FDA Clears Eat Just's Good Meat Cultivated Chicken

The US Food and Drug Administration has cleared cultivated chicken developed by GOOD Meat Inc., the cultivated meat division of alternative foods startup Eat Just Inc. This is FDA’s second pre-market consultation for a human food made from cultured animal cells after UPSIDE Foods.

GOOD Meat is now required to meet Federal requirements including approvals from the US Department of Agriculture before entering the U.S. Market.

GOOD Meat uses animal cell culture technology to take living cells from chickens and grow the cells in a controlled environment to make the cultured animal cell food.

In a letter, the agency said it has no further questions at this time about the firm’s safety conclusion, which means that its first poultry product, cultivated chicken, is safe to eat.

GOOD Meat noted that the “no questions” letter from the FDA is part of one of the agency’s first pre-market consultations for a new kind of meat, poultry and seafood made from cells instead of raised and slaughtered animals.

With this, GOOD Meat is closer to reaching restaurants and retail in the U.S. more than two years after its first worldwide approval and launch in Singapore.

GOOD Meat said it is now working with the U.S. Department of Agriculture on necessary approvals. Chef and humanitarian José Andrés, owner of José Andrés Group and Board member of GOOD Meat, will become the first in the country to offer GOOD Meat’s chicken to customers at a restaurant in Washington, D.C.

The FDA’s pre-market consultation with the firm included an evaluation of its production process and the cultured cell material made by the production process, including the establishment of cell lines and cell banks, manufacturing controls, and all components and inputs.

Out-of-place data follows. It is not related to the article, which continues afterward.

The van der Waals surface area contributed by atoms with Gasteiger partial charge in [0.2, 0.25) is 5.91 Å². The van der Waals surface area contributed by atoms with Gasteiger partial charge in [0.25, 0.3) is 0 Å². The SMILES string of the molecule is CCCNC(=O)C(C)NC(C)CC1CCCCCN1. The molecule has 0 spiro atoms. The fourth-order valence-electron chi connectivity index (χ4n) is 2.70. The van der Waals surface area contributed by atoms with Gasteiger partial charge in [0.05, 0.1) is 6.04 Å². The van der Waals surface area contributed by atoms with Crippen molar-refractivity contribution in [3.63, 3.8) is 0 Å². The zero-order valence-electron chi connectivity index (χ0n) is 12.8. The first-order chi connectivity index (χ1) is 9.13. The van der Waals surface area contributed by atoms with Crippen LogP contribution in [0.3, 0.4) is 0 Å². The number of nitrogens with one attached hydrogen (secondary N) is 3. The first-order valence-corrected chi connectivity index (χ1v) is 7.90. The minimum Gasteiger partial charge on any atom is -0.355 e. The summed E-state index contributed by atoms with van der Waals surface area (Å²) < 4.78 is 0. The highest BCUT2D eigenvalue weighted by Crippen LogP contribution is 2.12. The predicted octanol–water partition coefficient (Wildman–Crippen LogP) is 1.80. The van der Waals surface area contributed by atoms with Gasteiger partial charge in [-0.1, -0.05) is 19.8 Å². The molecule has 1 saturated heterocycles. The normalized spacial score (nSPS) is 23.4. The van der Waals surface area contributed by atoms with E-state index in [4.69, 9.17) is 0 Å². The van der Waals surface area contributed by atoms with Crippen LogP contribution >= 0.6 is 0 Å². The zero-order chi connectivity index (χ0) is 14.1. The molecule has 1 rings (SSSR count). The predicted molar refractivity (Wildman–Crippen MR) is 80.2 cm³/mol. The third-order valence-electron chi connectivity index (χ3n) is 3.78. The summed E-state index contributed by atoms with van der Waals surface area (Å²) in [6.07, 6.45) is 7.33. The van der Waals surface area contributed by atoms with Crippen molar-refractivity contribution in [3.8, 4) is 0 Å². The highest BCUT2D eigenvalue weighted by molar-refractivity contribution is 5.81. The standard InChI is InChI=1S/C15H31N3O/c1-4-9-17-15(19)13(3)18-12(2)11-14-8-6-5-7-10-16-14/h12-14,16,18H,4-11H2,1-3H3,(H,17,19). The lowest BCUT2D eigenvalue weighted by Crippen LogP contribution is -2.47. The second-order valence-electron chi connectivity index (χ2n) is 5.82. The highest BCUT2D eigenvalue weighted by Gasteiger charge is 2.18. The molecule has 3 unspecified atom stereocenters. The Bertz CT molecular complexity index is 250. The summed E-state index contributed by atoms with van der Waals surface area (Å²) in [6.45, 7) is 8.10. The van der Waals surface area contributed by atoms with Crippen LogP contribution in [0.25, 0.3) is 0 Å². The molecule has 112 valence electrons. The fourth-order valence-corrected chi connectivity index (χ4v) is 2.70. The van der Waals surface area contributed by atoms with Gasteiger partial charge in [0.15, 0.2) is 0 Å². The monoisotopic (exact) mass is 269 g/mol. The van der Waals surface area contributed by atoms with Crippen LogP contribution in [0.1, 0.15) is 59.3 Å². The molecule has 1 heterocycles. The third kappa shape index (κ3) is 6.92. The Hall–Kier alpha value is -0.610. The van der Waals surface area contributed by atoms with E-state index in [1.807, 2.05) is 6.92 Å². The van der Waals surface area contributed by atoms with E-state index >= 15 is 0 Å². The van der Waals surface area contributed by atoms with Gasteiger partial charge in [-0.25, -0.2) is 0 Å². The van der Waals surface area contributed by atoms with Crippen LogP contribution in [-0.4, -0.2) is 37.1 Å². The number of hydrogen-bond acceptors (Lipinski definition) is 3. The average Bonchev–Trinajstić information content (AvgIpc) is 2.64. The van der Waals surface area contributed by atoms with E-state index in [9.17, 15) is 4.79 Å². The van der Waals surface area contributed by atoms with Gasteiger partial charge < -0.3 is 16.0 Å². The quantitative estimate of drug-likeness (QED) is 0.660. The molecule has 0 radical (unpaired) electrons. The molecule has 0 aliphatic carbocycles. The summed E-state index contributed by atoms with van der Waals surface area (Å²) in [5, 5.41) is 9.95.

The voluntary pre-market consultation is not an approval process.

The agency noted that human food produced by GOOD Meat from cultured animal cells must meet the same stringent FDA requirements, including facility registration and applicable safety requirements, as other food.

The firm also need a grant of inspection from the United States Department of Agriculture’s Food Safety and Inspection Service for the manufacturing establishment. The food itself also requires a mark of inspection from the agency before it can enter the U.S. Market.

The FDA said it is closely coordinating with USDA-FSIS to ensure it is properly regulated and labeled.

In November last year, UPSIDE Foods received FDA’s first “No Questions” letter for cultivated meat, poultry or seafood, with a conclusion that its cultivated chicken was safe to eat.

The agency urged additional firms that are developing cultured animal cell food and production processes to ensure their food is considered safe and lawful under the Federal Food, Drug, and Cosmetic Act.

As per some analysts, cultivated meat could become a $25 billion global industry by 2030.

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